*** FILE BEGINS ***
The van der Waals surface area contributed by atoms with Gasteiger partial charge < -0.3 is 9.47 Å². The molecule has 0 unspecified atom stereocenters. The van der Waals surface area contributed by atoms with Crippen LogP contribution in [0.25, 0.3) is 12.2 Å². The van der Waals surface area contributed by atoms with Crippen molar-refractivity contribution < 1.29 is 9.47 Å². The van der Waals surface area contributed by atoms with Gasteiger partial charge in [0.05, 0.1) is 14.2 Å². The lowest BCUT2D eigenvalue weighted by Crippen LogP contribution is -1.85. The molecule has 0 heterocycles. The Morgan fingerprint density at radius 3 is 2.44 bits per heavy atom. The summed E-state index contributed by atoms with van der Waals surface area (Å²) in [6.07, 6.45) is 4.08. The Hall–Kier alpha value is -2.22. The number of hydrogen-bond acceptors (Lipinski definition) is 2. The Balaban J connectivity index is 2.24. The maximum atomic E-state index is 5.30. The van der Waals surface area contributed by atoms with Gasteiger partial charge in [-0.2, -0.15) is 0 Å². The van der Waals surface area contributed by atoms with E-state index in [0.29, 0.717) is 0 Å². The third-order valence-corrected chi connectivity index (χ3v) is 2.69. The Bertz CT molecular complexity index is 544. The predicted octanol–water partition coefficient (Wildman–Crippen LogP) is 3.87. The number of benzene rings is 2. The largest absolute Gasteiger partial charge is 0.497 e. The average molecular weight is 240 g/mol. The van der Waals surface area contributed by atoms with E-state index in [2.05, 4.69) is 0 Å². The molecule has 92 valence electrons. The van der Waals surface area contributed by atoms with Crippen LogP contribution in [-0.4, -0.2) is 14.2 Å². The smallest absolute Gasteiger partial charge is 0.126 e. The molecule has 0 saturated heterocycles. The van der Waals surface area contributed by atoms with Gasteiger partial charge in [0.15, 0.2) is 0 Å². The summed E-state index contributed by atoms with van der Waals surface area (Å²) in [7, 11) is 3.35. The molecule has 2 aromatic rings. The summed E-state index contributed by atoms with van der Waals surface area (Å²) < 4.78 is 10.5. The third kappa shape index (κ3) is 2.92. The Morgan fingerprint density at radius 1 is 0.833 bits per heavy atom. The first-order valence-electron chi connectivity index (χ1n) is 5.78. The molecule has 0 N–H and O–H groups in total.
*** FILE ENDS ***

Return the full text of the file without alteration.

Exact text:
The van der Waals surface area contributed by atoms with Gasteiger partial charge < -0.3 is 9.47 Å². The molecule has 0 unspecified atom stereocenters. The van der Waals surface area contributed by atoms with Crippen LogP contribution in [0.25, 0.3) is 12.2 Å². The van der Waals surface area contributed by atoms with Crippen molar-refractivity contribution < 1.29 is 9.47 Å². The van der Waals surface area contributed by atoms with Gasteiger partial charge in [0.05, 0.1) is 14.2 Å². The lowest BCUT2D eigenvalue weighted by Crippen LogP contribution is -1.85. The molecule has 0 heterocycles. The Morgan fingerprint density at radius 3 is 2.44 bits per heavy atom. The summed E-state index contributed by atoms with van der Waals surface area (Å²) in [6.07, 6.45) is 4.08. The Hall–Kier alpha value is -2.22. The number of hydrogen-bond acceptors (Lipinski definition) is 2. The Balaban J connectivity index is 2.24. The maximum atomic E-state index is 5.30. The van der Waals surface area contributed by atoms with Gasteiger partial charge in [-0.2, -0.15) is 0 Å². The van der Waals surface area contributed by atoms with E-state index in [0.29, 0.717) is 0 Å². The third-order valence-corrected chi connectivity index (χ3v) is 2.69. The Bertz CT molecular complexity index is 544. The predicted octanol–water partition coefficient (Wildman–Crippen LogP) is 3.87. The number of benzene rings is 2. The largest absolute Gasteiger partial charge is 0.497 e. The average molecular weight is 240 g/mol. The van der Waals surface area contributed by atoms with E-state index in [2.05, 4.69) is 0 Å². The molecule has 92 valence electrons. The van der Waals surface area contributed by atoms with Crippen LogP contribution in [-0.4, -0.2) is 14.2 Å². The smallest absolute Gasteiger partial charge is 0.126 e. The molecule has 0 saturated heterocycles. The van der Waals surface area contributed by atoms with Gasteiger partial charge in [0.15, 0.2) is 0 Å². The summed E-state index contributed by atoms with van der Waals surface area (Å²) in [7, 11) is 3.35. The molecule has 2 aromatic rings. The summed E-state index contributed by atoms with van der Waals surface area (Å²) < 4.78 is 10.5. The third kappa shape index (κ3) is 2.92. The Morgan fingerprint density at radius 1 is 0.833 bits per heavy atom. The first-order valence-electron chi connectivity index (χ1n) is 5.78. The molecule has 0 N–H and O–H groups in total.